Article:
Sinatra’s Rat Pack of boozing buddies would often end up at the Purple Room, which still continues as a kind of 1960s throwback cabaret venue, with dinner served to the backdrop of a camp show.
In his Californian heyday, after a night of carousing, when he would have slaked his thirst for fine music, fast company, beautiful women and booze, Frank’s usual bedtime was 7am. Then the perpetual party he led and underwrote would evaporate.
The most peaceful Sinatra spot in Palm Springs is his grave, in a plot close to Sonny Bono, bearing the inscription The Best is Yet to Come. Plenty of fans pay homage by placing miniature bottles of Jack Daniels on his gravestone (some of them feel so moved that they help themselves to sips).
But Palm Springs has plenty else to offer than just moist-eyed memories of Frank.
The place is an oasis simmering in the desert, a two-hour drive from the hyperactive madness of Los Angeles.
Actually, the business of getting there does not leave one inspired – the 1-10 highway charges its way through concrete eyesores and huge wind farms before decanting travellers into a green-lawned haven (albeit one where the temperature soars by 10 degrees from that of LA).
What was once a simple pitstop was transformed into a ritzy resort, with the once barren desert now blooming with designer shops and every kind of entertainment from theatres to golf complexes, endless fashionable boutiques and bijou little shops selling affordable art.
What’s immediately impressive is the architecture: the place is studded with modernist masterpieces, from private houses to the civic buildings. Many are set, incongruously, in streets bearing names evocative of a cowboy era: Deep Canyon, Indian Trail and Shadow Mountain. [pullquote1 quotes=”true” align=”right” variation=”purple”]There was red carpet for him, and green carpet for us – the tradesmen and staff.[/pullquote1]
One of these marvellous structures is the modern art museum, built in 1974, with an astonishing collection of works by Henry Moore, Chagall, Picasso and Degas.
The city is surrounded by mountains, which turn rose pink in the early morning sun. One of the best way of seeing those mountains up close is to catch the Aerial Tramway, the world’s largest rotating tramcar which takes you on an 8,000ft journey to the top for wonderful views (an a relief from the heat). More robust visitors use the summit as a starting point for the hiking trails which snake through miles of wilderness.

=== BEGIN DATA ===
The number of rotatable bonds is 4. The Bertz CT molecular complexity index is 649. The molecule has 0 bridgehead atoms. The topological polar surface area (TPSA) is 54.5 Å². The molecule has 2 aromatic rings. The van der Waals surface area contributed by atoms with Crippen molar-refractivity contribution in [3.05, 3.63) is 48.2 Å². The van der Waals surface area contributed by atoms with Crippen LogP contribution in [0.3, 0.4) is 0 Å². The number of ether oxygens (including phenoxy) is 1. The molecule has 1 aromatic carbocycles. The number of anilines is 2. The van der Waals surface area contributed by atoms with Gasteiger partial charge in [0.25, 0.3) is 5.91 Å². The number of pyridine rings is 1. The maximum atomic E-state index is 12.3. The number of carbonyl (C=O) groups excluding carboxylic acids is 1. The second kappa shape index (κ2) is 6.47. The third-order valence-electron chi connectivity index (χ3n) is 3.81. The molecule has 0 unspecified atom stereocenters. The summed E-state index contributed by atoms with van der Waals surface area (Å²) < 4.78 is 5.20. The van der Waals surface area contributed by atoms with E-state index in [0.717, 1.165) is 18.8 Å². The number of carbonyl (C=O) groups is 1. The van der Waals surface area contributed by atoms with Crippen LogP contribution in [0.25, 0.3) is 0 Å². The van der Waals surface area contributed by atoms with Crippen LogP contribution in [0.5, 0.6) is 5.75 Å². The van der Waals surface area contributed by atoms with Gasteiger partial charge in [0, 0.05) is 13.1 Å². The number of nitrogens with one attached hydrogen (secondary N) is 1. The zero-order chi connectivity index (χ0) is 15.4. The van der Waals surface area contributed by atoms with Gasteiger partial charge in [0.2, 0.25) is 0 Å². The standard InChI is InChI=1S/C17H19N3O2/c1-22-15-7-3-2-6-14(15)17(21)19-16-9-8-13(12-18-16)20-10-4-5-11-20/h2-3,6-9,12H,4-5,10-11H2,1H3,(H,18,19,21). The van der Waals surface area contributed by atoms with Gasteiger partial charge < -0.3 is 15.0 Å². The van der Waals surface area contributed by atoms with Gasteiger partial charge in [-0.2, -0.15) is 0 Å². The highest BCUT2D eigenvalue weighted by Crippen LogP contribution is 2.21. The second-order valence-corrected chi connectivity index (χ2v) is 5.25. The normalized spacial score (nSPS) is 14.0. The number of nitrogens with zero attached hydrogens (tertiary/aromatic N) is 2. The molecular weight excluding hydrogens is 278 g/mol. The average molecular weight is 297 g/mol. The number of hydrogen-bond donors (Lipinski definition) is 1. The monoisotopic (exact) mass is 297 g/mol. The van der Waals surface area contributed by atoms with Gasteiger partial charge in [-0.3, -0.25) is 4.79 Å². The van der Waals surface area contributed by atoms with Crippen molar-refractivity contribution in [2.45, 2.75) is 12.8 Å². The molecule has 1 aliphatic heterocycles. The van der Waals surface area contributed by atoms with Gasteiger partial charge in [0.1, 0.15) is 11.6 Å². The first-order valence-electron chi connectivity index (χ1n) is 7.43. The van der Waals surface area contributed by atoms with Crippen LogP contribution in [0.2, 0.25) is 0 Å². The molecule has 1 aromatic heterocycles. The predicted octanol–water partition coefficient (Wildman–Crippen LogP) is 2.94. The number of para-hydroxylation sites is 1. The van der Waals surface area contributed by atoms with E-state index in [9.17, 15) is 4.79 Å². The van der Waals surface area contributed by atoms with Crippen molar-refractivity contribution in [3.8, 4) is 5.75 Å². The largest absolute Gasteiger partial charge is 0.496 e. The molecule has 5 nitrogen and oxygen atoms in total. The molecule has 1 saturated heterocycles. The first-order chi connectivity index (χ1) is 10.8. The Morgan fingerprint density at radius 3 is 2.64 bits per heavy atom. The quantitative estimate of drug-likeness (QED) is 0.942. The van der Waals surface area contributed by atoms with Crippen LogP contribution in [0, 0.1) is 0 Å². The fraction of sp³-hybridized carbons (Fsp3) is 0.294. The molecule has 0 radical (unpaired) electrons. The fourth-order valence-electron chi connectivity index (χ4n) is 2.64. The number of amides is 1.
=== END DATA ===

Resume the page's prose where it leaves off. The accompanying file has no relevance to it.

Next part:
The canyons and desert around Palm Springs can also be explored by horseback. The Smoke Tree Stables provide gentle nags for mooching through the Agua Caliente Indian Reservation, giving full rein to one’s inner John Wayne.
There are plenty of great hotels, from the hip Sauguaro, a former Holiday Inn that has reopened after a facelift by the owners of the nearby Ace hotel.
Tangerine- and lime walls give this 245-room property a vibrant, youthful look (and you might be feeling both after a sortie to the hotel’s Mexican bar to sample its range of 100 tequilas).
At the more luxurious end of the scale is the Parker Hotel, a former ranch owned by the singer Gene Autry.
It’s at this lush establishment that you’re likely to run into Brad Pitt or Leonardo DiCaprio. Here breakfast is served on the outdoor patio at Norma’s, with a menu offering dishes like banana-macadamia nut flapjacks and a rock lobster and asparagus omelet.
For $100 you order a lobster frittata, with an ounce of Sevruga caviar; but the price leaps to $1,000 for a 10 ounce portion. Sinatra would have loved that.
The Saguaro Hotel starts from $89 (£59) a night. (www.thesaguaro.com.)
The Parker Meridien starts at $181 (£119). (www.parkerpalmsprings.com)
Air New Zealand flies daily from London to Los Angeles. Return flights start from £404 and £961 in Premium Economy (www.airnewzealand.co.uk/cheap-flights-to-los-angeles)
For further information: www.visitpalmsprings.com